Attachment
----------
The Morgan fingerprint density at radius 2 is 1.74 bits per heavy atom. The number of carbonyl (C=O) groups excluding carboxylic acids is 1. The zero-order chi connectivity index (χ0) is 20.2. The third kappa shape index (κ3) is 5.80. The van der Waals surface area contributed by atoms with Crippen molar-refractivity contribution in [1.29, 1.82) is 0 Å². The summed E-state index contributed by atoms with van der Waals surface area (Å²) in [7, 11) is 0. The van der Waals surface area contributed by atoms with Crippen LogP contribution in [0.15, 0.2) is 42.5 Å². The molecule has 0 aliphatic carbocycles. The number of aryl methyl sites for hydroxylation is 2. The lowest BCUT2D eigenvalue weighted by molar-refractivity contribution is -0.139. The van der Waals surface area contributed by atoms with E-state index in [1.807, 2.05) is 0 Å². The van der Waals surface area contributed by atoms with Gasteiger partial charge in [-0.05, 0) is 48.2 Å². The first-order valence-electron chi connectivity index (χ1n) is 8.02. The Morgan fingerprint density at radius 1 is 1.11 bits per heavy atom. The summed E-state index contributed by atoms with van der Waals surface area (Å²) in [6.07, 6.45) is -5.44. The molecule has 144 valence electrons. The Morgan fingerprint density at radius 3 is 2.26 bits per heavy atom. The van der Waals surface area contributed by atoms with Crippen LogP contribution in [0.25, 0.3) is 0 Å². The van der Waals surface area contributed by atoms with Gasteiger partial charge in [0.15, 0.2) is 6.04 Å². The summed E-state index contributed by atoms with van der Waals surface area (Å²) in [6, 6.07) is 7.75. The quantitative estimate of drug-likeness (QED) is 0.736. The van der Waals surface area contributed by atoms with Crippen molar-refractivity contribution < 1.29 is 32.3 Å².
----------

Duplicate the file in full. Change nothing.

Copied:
The Morgan fingerprint density at radius 2 is 1.74 bits per heavy atom. The number of carbonyl (C=O) groups excluding carboxylic acids is 1. The zero-order chi connectivity index (χ0) is 20.2. The third kappa shape index (κ3) is 5.80. The van der Waals surface area contributed by atoms with Crippen molar-refractivity contribution in [1.29, 1.82) is 0 Å². The summed E-state index contributed by atoms with van der Waals surface area (Å²) in [7, 11) is 0. The van der Waals surface area contributed by atoms with Crippen LogP contribution in [0.15, 0.2) is 42.5 Å². The molecule has 0 aliphatic carbocycles. The number of aryl methyl sites for hydroxylation is 2. The lowest BCUT2D eigenvalue weighted by molar-refractivity contribution is -0.139. The van der Waals surface area contributed by atoms with E-state index in [1.807, 2.05) is 0 Å². The van der Waals surface area contributed by atoms with Gasteiger partial charge in [-0.05, 0) is 48.2 Å². The first-order valence-electron chi connectivity index (χ1n) is 8.02. The Morgan fingerprint density at radius 1 is 1.11 bits per heavy atom. The summed E-state index contributed by atoms with van der Waals surface area (Å²) in [6.07, 6.45) is -5.44. The molecule has 144 valence electrons. The Morgan fingerprint density at radius 3 is 2.26 bits per heavy atom. The van der Waals surface area contributed by atoms with Crippen LogP contribution in [0.25, 0.3) is 0 Å². The van der Waals surface area contributed by atoms with Gasteiger partial charge in [0.15, 0.2) is 6.04 Å². The summed E-state index contributed by atoms with van der Waals surface area (Å²) in [6, 6.07) is 7.75. The quantitative estimate of drug-likeness (QED) is 0.736. The van der Waals surface area contributed by atoms with Crippen molar-refractivity contribution < 1.29 is 32.3 Å².